All PR teams want to earn coverage in top-tier media outlets. Businesses looking to kickstart a PR campaign may shoot for stories in publications like The Wall Street Journal or New York Times. Naturally, this is because a splashy feature on these sites can generate instant visibility, and they reach a large audience.
At the same time, every PR plan should include another type of media – relevant trade publications. Trade pubs may seem unglamorous, but they have their own kind of superpower. Publications dedicated to a specific industry, whether healthcare, manufacturing, or financial services, may lack the broad reach of a national news site, but they engage the decision-makers critical to a B2B organization’s growth. There are good reasons why trade publications can be even more beneficial than the A-list press whose names everyone recognizes. They should be an integral part of any B2B PR strategy.
Fewer paywalls = more eyeballs
Many top-tier pubs — like Forbes, Washington Post and WSJ, among others — are subscription-based or require registration. This weeds out many casual readers. While a number of trades — such as Adweek and WWD, for example — have also implemented paywalls for some or all content, the majority don’t require a commitment. And at companies where trade news content is relevant, those subscriptions are generally covered as a business expense. This means that most trades have a built-in audience of readers that are already engaged in their content.
More thought leadership opportunities
Over the past couple of years, many large publications have stopped accepting bylined articles and thought leadership pieces from outside companies. Others require membership fees. Of course, it’s still possible to be published on the opinion page of a prestigious national newspaper, but the topic must have broad national or international relevance. Trade publications, too, are selective with the content they accept, but most will entertain publication for a piece on a relevant topic. Many have small staffs and welcome high-quality content from knowledgeable figures in their industry. This results in greater opportunities for company leadership to get their point of view to valuable audiences in the form of bylined articles or other contributed content.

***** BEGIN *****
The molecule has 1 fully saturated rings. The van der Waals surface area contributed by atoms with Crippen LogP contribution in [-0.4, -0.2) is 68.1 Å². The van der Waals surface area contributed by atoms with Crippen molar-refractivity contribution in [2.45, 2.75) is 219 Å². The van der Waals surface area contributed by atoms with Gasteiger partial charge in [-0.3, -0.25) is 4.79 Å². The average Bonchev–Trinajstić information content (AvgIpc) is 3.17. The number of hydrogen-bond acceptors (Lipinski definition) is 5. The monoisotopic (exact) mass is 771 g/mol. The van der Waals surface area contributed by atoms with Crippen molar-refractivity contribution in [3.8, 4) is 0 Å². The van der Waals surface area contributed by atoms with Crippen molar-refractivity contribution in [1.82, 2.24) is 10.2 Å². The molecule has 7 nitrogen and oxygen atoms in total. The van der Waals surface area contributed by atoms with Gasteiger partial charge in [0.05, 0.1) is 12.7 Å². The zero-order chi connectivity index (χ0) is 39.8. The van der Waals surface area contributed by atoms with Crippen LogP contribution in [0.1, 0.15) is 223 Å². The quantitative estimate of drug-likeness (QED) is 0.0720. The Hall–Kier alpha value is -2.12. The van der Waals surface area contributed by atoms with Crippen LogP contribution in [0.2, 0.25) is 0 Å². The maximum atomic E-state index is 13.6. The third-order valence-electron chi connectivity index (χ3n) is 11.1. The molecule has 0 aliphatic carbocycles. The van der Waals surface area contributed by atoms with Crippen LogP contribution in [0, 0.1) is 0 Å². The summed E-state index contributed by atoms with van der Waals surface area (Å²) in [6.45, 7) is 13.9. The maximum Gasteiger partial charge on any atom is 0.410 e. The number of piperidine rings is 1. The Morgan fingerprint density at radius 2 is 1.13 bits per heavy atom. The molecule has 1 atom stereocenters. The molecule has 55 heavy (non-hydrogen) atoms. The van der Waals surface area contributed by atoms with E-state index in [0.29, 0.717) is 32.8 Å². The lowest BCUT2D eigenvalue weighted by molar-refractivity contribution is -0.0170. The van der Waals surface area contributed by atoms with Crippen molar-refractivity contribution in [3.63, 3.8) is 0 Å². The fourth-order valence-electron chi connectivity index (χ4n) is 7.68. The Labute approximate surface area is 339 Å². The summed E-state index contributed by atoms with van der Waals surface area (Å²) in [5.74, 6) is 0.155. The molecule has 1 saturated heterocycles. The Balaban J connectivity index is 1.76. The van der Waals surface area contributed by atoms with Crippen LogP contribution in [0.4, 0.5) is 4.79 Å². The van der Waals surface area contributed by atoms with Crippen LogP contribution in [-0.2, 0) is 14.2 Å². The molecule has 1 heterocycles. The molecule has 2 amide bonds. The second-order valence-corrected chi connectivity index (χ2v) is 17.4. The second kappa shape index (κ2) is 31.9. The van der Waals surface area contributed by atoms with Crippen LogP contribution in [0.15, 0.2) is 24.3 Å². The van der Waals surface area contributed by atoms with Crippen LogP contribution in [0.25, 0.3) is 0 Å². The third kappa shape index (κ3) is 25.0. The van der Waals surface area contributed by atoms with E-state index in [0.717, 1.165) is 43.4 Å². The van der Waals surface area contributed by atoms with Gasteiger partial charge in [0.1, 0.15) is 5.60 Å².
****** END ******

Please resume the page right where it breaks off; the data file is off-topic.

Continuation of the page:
Trade readers are a niche audience
When looking at trades and how they fit into PR efforts, bear in mind that quality is far more important than quantity. Trades fit comfortably here, as their readers are a niche audience who will not only understand the product or service of a given company in their industry, but could actually have a use for it. Plus, since journalists at these pubs dive more deeply into industry topics, a mention or focus on your brand helps educate those you need to reach.
Take, for example, Small Biz Trends, one of the most popular publications targeted to small- and medium-sized business owners. If your company offers a solution that benefits small businesses, consistent coverage in a SMB-focused trade is obviously valuable. What’s more, it can be amplified through social platforms like LinkedIn, in prospect newsletters, sales presentations, and customer communications.
Trade stories are foundational
A solid newsstream in relevant trades will often lay the groundwork for additional stories in more broadly focused media outlets. This is because the manufacturing beat reporter at, say, Bloomberg, will naturally be following manufacturing trades that cover industries like automotive and heavy equipment. Pharma journalists will read biotech and diagnostic trades, depending on their beat, and so on. Coverage begets more coverage, and a strong trade program is a terrific foundation.
Trade allow more in-depth storytelling
Pitching trade press can be easier than getting a story in a large media outlet. The bigger outlets are usually looking for a sexier story, such as a major financing announcement or testimonial from a prominent customer. Further, they often focus on larger companies and brands. Trades, on the other hand, are often interested in stories that might be smaller and less flashy, yet more in-depth. For example, a company’s announcement of a complex, highly technical tool may be hard to communicate to a wide audience, while a vertical trade may love it.
Trades can be overshadowed by other press, but it’s important for PR pros to appreciate the benefits of trade stories and to explain their value within the organization.